... prices for the type of properties these buyers are seeking are supported by strong currencies and economies, while other sectors of the market are not.
(PRWEB UK) 29 April 2013
Being part of Spain, one would think that Mallorca property prices must have been hit by the economic downturn. This is certainly backed up by the latest figures from TINSA, a company specialising in international real estate valuation, which show a price decline in the Balearic and Canary islands of 26.9% from March 2007 to March 2013. This compares to an average of 35.2% across Spain as a whole.
Yet in a recent Daily Express article, both a prominent developer and a leading estate agency claimed that Mallorca property prices have not been hit by significant price declines in recent years. So how can buyers judge values and future investment potential with any confidence?
Mallorca Property Partners (MPP), a leading Mallorca property finder service say that, overall, TINSA's statistics appear to be an accurate reflection of the market.
But, MPP go on to say, what is not clearly reflected in either the Daily Express article or in any available statistics is the considerable variance in the performance of different sectors of the market. To judge values with any confidence, one needs to understand that, while Mallorca is not a big place, it has an unusually dynamic and fragmented property market.
So, while it might be misleading to refer to prices there as having bucked the trend wholesale, statistics averaging prices across the island are also of limited practical use to buyers or sellers trying to place a realistic value on a property.
To better understand current property prices and their future potential, MPP advises that one should pay heed to the old adage "it’s worth what someone will pay for it”. After all, this is simply a way of expressing the fact that the price of any item is set by the forces of supply and demand.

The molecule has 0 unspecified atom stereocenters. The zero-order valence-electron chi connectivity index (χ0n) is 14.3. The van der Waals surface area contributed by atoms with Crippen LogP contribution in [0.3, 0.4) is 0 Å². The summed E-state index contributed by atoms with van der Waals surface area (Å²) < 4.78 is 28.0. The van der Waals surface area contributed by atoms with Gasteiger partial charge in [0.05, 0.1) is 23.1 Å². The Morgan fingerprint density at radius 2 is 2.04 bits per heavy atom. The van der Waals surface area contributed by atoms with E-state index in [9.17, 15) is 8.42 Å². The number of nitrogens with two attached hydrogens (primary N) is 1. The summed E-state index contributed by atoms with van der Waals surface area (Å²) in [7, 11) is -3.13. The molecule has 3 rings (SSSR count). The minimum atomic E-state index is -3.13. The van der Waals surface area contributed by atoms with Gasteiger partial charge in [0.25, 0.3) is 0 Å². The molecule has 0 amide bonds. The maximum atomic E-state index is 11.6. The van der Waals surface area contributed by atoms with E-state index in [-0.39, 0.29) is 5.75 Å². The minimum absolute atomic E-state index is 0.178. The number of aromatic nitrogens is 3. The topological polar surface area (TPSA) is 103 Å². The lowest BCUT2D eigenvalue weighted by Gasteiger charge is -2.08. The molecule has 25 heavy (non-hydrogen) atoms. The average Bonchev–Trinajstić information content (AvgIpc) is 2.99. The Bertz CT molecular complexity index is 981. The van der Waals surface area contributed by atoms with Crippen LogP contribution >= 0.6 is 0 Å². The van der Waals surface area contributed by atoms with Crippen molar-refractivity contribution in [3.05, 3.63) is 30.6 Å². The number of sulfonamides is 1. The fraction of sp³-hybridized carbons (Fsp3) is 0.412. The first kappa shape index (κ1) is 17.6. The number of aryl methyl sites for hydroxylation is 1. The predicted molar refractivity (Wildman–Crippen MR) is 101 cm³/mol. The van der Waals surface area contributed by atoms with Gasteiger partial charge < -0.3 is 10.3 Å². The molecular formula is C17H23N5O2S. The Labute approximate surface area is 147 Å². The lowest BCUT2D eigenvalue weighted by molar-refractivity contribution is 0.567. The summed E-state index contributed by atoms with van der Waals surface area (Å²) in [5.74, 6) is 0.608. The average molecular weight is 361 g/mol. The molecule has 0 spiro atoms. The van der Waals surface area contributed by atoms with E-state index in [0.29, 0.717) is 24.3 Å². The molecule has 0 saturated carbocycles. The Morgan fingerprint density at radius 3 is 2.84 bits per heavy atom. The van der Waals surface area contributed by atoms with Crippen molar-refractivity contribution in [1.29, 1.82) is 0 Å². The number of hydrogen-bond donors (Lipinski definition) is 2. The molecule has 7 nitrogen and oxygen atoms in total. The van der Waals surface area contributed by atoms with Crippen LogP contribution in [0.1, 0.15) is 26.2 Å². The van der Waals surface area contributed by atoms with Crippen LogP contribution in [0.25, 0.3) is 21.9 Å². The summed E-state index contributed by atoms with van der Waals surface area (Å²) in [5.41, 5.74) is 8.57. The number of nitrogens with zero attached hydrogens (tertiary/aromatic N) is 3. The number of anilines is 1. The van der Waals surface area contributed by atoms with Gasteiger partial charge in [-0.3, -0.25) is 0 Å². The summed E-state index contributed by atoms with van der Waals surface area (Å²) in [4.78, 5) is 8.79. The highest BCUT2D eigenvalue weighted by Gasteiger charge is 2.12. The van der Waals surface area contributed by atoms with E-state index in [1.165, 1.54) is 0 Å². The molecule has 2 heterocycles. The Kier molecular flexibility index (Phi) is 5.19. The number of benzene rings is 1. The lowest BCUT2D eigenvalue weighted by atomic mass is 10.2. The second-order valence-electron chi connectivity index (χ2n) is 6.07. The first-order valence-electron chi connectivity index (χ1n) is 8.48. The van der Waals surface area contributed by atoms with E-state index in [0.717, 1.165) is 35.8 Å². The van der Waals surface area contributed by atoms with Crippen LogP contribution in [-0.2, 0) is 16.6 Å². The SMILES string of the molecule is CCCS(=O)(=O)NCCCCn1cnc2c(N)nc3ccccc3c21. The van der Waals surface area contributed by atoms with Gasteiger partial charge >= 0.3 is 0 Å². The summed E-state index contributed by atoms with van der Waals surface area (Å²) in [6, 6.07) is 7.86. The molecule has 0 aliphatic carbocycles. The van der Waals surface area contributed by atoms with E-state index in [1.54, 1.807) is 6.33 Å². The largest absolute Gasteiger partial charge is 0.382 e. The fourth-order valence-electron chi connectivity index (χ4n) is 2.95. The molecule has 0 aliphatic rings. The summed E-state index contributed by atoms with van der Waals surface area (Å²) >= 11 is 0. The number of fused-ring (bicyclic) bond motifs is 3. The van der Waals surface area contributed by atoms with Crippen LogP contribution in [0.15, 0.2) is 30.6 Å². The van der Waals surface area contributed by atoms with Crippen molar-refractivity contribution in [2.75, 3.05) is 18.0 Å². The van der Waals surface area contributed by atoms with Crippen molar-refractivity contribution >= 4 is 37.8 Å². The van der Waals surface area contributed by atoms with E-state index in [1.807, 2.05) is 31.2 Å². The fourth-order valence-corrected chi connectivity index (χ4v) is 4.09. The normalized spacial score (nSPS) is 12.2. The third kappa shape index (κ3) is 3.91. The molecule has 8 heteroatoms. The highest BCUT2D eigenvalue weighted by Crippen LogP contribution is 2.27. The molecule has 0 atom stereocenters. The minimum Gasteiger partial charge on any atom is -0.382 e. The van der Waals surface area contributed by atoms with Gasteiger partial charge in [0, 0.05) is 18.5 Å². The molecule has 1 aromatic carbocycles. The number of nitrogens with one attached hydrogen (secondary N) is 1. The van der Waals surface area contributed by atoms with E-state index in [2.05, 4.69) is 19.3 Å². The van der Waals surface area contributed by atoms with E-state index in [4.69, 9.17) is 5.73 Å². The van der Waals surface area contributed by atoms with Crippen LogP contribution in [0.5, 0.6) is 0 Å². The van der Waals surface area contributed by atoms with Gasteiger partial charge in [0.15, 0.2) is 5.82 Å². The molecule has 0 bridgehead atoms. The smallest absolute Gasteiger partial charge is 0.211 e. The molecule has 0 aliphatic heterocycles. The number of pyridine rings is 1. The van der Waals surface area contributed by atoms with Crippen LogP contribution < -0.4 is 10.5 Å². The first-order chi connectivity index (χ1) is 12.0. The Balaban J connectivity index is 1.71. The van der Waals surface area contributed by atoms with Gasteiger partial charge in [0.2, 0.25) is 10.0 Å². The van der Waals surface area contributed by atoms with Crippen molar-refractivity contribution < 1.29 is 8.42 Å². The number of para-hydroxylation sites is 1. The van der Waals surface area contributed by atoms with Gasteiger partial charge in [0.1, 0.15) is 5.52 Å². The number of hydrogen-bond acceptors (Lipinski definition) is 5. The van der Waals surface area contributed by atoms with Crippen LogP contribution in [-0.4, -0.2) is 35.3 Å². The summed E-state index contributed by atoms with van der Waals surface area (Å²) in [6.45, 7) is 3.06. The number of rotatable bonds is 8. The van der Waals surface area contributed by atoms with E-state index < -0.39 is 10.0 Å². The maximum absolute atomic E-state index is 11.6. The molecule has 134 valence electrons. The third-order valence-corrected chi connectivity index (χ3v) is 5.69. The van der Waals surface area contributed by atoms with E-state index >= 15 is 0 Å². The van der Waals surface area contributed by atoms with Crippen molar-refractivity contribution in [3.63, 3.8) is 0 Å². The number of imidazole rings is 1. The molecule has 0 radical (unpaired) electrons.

The key is in understanding who that “someone” is likely to be and this will vary considerably according to what sector of the market the property is in.
At one end of the spectrum are the most rarefied properties, invariably in prestigious and unique locations, with beautiful surroundings and exceptional views.
Buyers of these properties are looking for “lifestyle assets”; essentially a secure place to hold some of their wealth which offers them some enjoyment and amenity too. They originate from many countries; at present Scandinavian countries are at the fore and there has been an increase in interest from Russian buyers too.
Prices in this sector have indeed been resilient through the economic crisis. Finding a good property with open sea views, for example, is surprisingly difficult and owners are aware that they are much in demand.
But, adds MPP, we are talking here about a tiny percentage of the total property stock across the island. At the other end of the spectrum are more "mass market" properties in package holiday resorts.
Before 2008, large volumes of sales of these properties were fuelled by easy, high loan-to-value credit. Now that such generous (insane!) levels of financing are no longer available, the universe of potential buyers for these properties is considerably smaller than it used to be. This sector is far bigger than the premium sector, so there is currently a supply surplus to which there is no immediate end in sight.
Within this range of extremes the price dynamics vary greatly according to location, type of property and special features like sea or mountain views. Quality is a key factor – there are many properties that have been built to relatively low standards for the holiday rental market. These can be difficult to sell in the current market regardless of location.
Imbalances are further exaggerated by the fact that such a high percentage of buyers are from overseas. Typically, they come either from outside of the Eurozone, in which case they are likely to be judging prices in a currency which has increased its relative buying power in recent years (e.g. Norway and Sweden), or from a Eurozone country with a stronger economy and healthier property market (e.g. Germany and Holland).
This means that prices of the prime location properties these buyers are seeking are supported by strong currencies and economies, while other sectors of the market are not.
All of which makes blanket statements as to the current state of the Mallorca property market and its future prospects somewhat meaningless. The only way for a seller or buyer to assess the price and investment value of a particular property with any confidence is to have some appreciation of what types of buyers might also be in the market for the same.
About Mallorca Property Partners
Mallorca Property Partners (MPP) is a long-established independent property finder service in Mallorca. Our job is to apply our local knowledge on behalf of clients who are seeking good quality properties at realistic investment prices. For further information please visit our website http://www.mallorcapropertypartners.com.